In Kia Ora: You Can Be A Kiwi Too, English text is given first and te reo Māori in a second 'chapter'. As a reader I take this to mean that in this book, the primary imagined reader or audience is English language dominant. The Māori text is presented on half the number of pages given to the English text, and illustrations have been reduced —both of which may communicate to the audience, however unintentionally, that this language is not as important.
Please note here that my critique of the layout is in no way critical of the work of the author and illustrator, whose work I really admire. I am simply exploring aspects of layout.
A final format which can be used to present two languages in a picturebook is called 'tête bêche', which literally means 'head to tail', and refers to something that is printed inverted in relation to each other. It is similar to the different chapters approach except that the two texts are given in a different orientation. If you hold the book one way you can read it in one language to the middle of the book, and if you turn the book over and the other way up, you can read it in the other language.
This format may be the only one that doesn’t privilege one language over the other, as the languages do not compete for space on the page, and they are each given equal space and illustration. We can see it used in the book Te Tiriti o te Whare Rākau/The Tree House Treaty, where it speaks to a te reo Māori dominant reader as much as it does an English language dominant reader. It also provides some support for a language learning reader who is confident in one language and needing a little support for the other language—although that support requires a reorientation of the book to access.
This format may be the only one that doesn’t privilege one language over the other, as the languages do not compete for space on the page. . .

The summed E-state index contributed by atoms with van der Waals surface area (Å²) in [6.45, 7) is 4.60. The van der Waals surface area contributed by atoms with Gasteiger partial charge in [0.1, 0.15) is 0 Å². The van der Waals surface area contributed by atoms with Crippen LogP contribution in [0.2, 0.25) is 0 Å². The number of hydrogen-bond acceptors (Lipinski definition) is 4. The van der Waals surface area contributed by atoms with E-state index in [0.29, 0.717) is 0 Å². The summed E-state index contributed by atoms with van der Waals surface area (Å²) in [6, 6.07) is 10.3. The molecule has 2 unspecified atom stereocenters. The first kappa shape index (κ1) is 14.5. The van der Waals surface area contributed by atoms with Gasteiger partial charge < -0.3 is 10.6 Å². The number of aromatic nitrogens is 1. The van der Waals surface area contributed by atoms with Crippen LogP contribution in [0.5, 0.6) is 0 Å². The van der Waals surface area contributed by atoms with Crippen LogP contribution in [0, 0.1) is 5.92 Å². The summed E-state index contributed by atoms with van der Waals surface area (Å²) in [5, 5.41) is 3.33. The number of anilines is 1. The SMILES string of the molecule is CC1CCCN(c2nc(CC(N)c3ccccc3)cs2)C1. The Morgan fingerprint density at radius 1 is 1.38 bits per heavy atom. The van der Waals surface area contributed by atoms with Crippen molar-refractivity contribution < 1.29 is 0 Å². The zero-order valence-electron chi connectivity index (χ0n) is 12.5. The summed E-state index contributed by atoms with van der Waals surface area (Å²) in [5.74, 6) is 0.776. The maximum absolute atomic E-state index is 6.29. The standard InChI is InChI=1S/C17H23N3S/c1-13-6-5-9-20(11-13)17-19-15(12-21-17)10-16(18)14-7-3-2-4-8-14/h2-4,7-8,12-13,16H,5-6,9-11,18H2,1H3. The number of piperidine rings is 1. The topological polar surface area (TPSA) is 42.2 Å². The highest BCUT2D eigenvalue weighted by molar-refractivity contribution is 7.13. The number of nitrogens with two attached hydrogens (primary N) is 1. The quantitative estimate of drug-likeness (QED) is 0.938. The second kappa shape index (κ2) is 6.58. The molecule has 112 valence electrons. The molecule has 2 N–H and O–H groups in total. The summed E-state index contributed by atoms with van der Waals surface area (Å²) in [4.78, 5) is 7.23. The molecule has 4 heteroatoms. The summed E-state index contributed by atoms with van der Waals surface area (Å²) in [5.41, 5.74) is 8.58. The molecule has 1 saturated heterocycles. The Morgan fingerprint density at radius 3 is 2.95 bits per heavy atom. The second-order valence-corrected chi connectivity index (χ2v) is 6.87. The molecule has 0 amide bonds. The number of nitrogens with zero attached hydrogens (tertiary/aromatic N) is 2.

So to summarise, there are a few main points that I think are core to how we present text in Māori-English bilingual picturebooks: For one, the way languages are set out in bilingual picturebooks matters. Secondly, the layout links to audience and implied readers – as well as suggesting or reinforcing the status of different languages. And finally, the layout can support language learners in different ways.
Ultimately, my argument is this. When we are working with indigenous languages, such as te reo Māori, it is really important to be aware of the messages being sent via the layout of picturebooks and the imagined audience being implied. So if we are trying to influence language attitudes to create positive attitudes to an endangered indigenous language, we have the power within a dual language picturebook to contribute positively to the kaupapa of revitalisation.
. . . we have the power within a dual language picturebook to contribute positively to the kaupapa of revitalisation.
At the very least, we can give it as much space as the dominant language, with the same quality of illustrations, and type size. But additionally we can put it first and give it a larger font to encourage awareness and learning of our indigenous language amongst our imagined audience, future citizens and leaders.
Editors' note: The Reckoning is a regular column where children's literature experts air their thoughts, views and grievances. They're not necessarily the views of the editors or our readers. We would love to hear your response to any of The Reckonings – join in the discussion over on Facebook.
Nicola Daly is a senior lecturer at Te Kura Toi Tangata, in the Division of Education at the University of Waikato where she teaches courses in children's literature and language learning. Her courses 'An Introduction to Children's Literature' and 'New Zealand Children's Literature Paper' are both offered online. Nicola's research examines the use of languages in picturebooks; she has had fellowships at the Marantz Picture book Collection at Kent State University, the International Youth Library in Munich, Germany, and most recently was a Fulbright New Zealand Scholar based at the Worlds of Words Center, University of Arizona, USA. She runs a picturebook club for University of Waikato staff and students and is the Co-Director of the Waikato Picture Book Research Unit which runs an annual seminar at the Hamilton Campus (November 12 2020 Silent Picturebooks). Registration is at waikato.ac.nz/go/waipru-seminar.